ISS Today

Africa’s chance to boost maritime security in the Indian Ocean

By ISS Today 17 August 2018

Archive Photo: Indonesia's President Joko widodo (C) talks to Australia's Prime Minister Malcolm Turnbull (R) as former President Jacob Zuma (L) looks on shortly after a joint press conference at the Indian Ocean Rim Association (IORA) summit in Jakarta, Indonesia, 07 March 2017. EPA/MAST IRHAM

South Africa could make the Indian Ocean Rim Association the top platform for achieving maritime security. By Timothy Walker and Denys Reva for ISS TODAY

First published by ISS Today

This year the Indian Ocean has seen a drop in piracy risks and an increase in maritime development and attention to the blue economy. This is largely thanks to improving maritime security.

Africa will benefit from efforts to further secure and develop the Indian Ocean. In its role as chair of the Indian Ocean Rim Association (IORA), South Africa is making the forum the most relevant and promising organisation on maritime security and the blue economy.

The 18thmeeting of the Council of Ministers – IORA’s top decision-making authority – takes place in November and will mark one year since South Africa assumed the chair.

IORA was formed in 1997, but was inconspicuous for many years. It was revived under India’s lead from 2011-13, Australia from 2013-15 and Indonesia from 2015-17. These countries re-established it as a prominent regional organisation and identified its priorities.

South Africa aims to consolidate the gains of the past chairs by strengthening IORA’s institutions. It is doing this by expanding ties between member states, other partners and important regional bodies like the AU (African Union).

With this in mind, South Africa hosted a series of IORA meetings in Durban from 30 July to 3 August. Member states in attendance worked to strengthen the Indian Ocean Dialogue initiative and Indian Ocean Rim Academic Group as platforms for better international planning and coordination.

One of the next steps is to bolster IORA’s decision-making functions in regard to maritime security. Sri Lanka is holding an initial Maritime Safety and Security Working Group meeting on 4 and 5 September. The group’s terms of reference will be discussed and, once adopted, will significantly strengthen IORA as a maritime security forum.

It is expected that existing organisations covering maritime security will also benefit from closer affiliation with a stronger IORA. For instance, while the Indian Ocean Naval Symposium has a more inclusive membership and stronger working groups, IORA can bring additional perspectives outside of the naval purview.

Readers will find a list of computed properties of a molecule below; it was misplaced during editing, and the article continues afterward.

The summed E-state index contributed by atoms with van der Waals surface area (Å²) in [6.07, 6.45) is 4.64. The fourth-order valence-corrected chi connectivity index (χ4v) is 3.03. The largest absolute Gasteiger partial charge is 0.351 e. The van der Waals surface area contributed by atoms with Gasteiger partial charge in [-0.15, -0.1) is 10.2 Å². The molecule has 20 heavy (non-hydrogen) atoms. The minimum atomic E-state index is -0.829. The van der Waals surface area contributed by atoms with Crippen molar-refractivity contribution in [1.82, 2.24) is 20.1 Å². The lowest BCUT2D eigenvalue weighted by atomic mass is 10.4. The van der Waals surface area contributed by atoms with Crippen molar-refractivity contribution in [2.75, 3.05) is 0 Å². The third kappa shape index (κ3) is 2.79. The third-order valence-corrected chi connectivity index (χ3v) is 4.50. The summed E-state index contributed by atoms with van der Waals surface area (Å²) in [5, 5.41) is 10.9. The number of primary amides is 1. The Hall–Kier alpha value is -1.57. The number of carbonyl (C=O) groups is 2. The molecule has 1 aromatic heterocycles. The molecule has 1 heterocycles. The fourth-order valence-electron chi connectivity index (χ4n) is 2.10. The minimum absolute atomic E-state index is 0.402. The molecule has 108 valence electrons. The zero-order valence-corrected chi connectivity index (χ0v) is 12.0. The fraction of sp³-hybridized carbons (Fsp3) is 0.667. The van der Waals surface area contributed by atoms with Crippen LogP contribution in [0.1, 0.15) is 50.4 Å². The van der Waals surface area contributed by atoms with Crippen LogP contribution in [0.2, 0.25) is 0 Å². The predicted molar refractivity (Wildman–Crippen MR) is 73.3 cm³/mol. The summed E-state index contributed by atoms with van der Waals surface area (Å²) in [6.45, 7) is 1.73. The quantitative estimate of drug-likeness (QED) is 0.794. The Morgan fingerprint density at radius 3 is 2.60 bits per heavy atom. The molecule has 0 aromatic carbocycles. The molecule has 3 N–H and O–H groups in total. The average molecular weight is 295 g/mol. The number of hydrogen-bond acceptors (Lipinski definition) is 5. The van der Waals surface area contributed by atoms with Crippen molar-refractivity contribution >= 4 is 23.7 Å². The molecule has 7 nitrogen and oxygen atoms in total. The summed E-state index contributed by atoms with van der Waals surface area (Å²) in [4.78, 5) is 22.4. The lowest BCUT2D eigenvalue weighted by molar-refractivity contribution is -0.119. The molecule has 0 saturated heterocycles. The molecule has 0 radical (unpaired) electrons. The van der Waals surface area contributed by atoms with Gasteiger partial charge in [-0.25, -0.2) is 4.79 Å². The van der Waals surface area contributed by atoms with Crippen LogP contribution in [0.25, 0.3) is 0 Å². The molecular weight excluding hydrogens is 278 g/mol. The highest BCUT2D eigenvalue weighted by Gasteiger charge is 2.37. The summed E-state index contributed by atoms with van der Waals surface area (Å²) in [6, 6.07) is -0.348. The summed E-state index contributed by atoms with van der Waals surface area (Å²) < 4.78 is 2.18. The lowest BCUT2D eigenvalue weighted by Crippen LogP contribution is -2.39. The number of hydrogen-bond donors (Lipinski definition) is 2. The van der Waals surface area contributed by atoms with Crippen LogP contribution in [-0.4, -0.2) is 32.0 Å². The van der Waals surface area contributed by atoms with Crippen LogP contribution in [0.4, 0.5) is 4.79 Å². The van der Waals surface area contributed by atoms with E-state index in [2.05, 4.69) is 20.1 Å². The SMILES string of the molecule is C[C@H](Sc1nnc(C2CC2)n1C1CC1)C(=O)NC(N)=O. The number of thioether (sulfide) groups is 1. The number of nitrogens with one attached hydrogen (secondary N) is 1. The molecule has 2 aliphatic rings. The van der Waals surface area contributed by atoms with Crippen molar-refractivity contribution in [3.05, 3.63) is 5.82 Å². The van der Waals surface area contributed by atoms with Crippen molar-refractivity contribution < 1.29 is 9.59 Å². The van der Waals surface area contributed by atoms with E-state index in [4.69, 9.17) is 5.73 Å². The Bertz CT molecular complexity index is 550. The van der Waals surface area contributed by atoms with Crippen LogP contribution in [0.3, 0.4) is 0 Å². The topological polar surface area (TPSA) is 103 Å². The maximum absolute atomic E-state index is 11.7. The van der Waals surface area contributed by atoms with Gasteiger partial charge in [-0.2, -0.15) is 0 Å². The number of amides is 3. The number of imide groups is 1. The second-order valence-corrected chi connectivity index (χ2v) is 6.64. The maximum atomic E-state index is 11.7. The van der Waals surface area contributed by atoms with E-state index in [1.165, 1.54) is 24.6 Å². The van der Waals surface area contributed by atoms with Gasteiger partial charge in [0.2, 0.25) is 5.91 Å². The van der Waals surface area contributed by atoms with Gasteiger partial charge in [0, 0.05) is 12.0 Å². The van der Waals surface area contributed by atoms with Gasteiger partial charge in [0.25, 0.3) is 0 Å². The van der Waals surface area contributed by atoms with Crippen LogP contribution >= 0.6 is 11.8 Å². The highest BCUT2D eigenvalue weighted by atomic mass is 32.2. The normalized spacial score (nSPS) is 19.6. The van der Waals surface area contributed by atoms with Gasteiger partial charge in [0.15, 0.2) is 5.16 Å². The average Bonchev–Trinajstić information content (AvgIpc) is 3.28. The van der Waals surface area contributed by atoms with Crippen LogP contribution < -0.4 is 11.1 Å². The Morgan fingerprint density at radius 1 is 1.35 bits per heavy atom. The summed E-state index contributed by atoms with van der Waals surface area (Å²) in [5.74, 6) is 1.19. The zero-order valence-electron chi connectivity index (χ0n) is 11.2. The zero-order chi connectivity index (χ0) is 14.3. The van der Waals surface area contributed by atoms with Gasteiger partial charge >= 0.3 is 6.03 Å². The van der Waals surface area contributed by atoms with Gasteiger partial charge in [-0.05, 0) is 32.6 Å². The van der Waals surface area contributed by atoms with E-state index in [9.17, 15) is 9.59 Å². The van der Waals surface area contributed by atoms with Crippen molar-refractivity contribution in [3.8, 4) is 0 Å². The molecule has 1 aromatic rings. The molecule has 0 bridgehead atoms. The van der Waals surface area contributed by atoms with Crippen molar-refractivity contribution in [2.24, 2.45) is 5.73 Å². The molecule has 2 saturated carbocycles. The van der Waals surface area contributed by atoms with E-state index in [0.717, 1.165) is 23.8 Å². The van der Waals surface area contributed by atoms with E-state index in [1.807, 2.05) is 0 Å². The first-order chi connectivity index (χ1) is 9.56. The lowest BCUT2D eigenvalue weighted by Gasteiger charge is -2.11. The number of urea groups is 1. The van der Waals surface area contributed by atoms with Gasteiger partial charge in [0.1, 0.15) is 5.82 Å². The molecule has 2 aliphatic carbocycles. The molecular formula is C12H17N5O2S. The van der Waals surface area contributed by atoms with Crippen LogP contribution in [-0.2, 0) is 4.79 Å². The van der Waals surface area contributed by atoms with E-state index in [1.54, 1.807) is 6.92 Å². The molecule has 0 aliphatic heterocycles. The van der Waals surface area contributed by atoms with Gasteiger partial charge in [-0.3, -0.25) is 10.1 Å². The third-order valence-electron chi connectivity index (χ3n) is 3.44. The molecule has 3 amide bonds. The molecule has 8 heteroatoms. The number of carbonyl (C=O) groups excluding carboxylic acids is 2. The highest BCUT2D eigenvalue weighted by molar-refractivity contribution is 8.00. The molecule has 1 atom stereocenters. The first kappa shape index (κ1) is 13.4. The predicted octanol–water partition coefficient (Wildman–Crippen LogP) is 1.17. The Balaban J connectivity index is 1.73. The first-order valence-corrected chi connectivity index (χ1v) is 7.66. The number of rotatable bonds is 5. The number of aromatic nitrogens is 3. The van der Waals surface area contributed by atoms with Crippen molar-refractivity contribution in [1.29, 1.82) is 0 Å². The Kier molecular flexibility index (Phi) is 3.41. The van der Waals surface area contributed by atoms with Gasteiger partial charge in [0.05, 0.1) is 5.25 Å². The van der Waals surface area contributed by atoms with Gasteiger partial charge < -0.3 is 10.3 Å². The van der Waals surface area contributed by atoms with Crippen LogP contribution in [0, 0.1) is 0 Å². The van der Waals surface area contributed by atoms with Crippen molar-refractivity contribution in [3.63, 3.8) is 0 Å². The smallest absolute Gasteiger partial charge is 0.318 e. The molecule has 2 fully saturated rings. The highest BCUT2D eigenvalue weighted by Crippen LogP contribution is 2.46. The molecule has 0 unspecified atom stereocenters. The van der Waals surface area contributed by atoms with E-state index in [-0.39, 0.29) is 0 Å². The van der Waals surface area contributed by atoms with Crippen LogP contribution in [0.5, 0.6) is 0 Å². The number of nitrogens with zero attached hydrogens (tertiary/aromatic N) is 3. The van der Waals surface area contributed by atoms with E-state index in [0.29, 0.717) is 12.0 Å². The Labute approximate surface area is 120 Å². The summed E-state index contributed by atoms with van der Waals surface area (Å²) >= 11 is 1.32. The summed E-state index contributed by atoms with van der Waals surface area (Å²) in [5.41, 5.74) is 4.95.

Other well-established maritime security platforms in the Indian Ocean, like the United Nations’ Contact Group for Piracy off the Coast of Somalia and the Djibouti Code of Conduct (with its 2017 Jeddah amendments), can also benefit from IORA alignment.

The UN contact group’s mandate is limited to piracy, whereas IORA will be able to consider a broad range of maritime crimes and security threats. The Djibouti Code of Conduct focuses only on the Western Indian Ocean. While this covers African member state interests, it precludes the oceanic focus which blue economies and comprehensive maritime security need and which IORA can provide.

IORA could well become the Indian Ocean’s most relevant and promising maritime security forum. As the Council of Ministers milestone draws nearer, South Africa must also consider what happens after it hands over as IORA chair in October. Until then it needs to focus on three areas.

First, South Africa can encourage African member states to interact more with IORA, as recommended in a recent Institute for Security Studies (ISS) report.

The ISS noted that African states struggle to implement their maritime strategies and participate in forums like IORA due to limited resources and capacity. Attention from African member states is also diffused as many belong to other international organisations besides IORA.

South Africa intends to align its chairing of IORA to the implementation of the AU’s 2050 Africa’s Integrated Maritime Strategy. The AU can then encourage all states, not simply those on the Indian Ocean, to prioritise their maritime policies. This will also go a long way to help revive AU maritime initiatives.

Second, South Africa can explore ways of deepening the involvement of IORA Dialogue Partners (the United States, Japan, China, Germany, the United Kingdom, France and Egypt).

IORA member states generally are not as wealthy as the partners and can’t contribute as much funding to the organisation. Partners, therefore, play a key role, and more active participation in implementing the IORA Action Plan 2017-2021 will prevent them from disengaging.

Finally, South Africa needs to ensure strong continuity when it hands over to the incoming IORA chair – the United Arab Emirates.

It is apt that the recent IORA meetings in Durban began with a dedication to Nelson Mandela, as South Africa celebrates the centenary of his birth. In 1995 the former president played a crucial role in establishing the organisation.

Mandela promoted the idea of an Indian Ocean platform for states to pursue peaceful socio-economic co-operation. Twenty-two years later, his words are still the benchmark for assessing South Africa’s role as IORA chair, and emphasise the need for a strong maritime body. DM

Timothy Walker is a senior researcher and Denys Reva is a junior researcher, Peace Operations and Peace Building, ISS Pretoria

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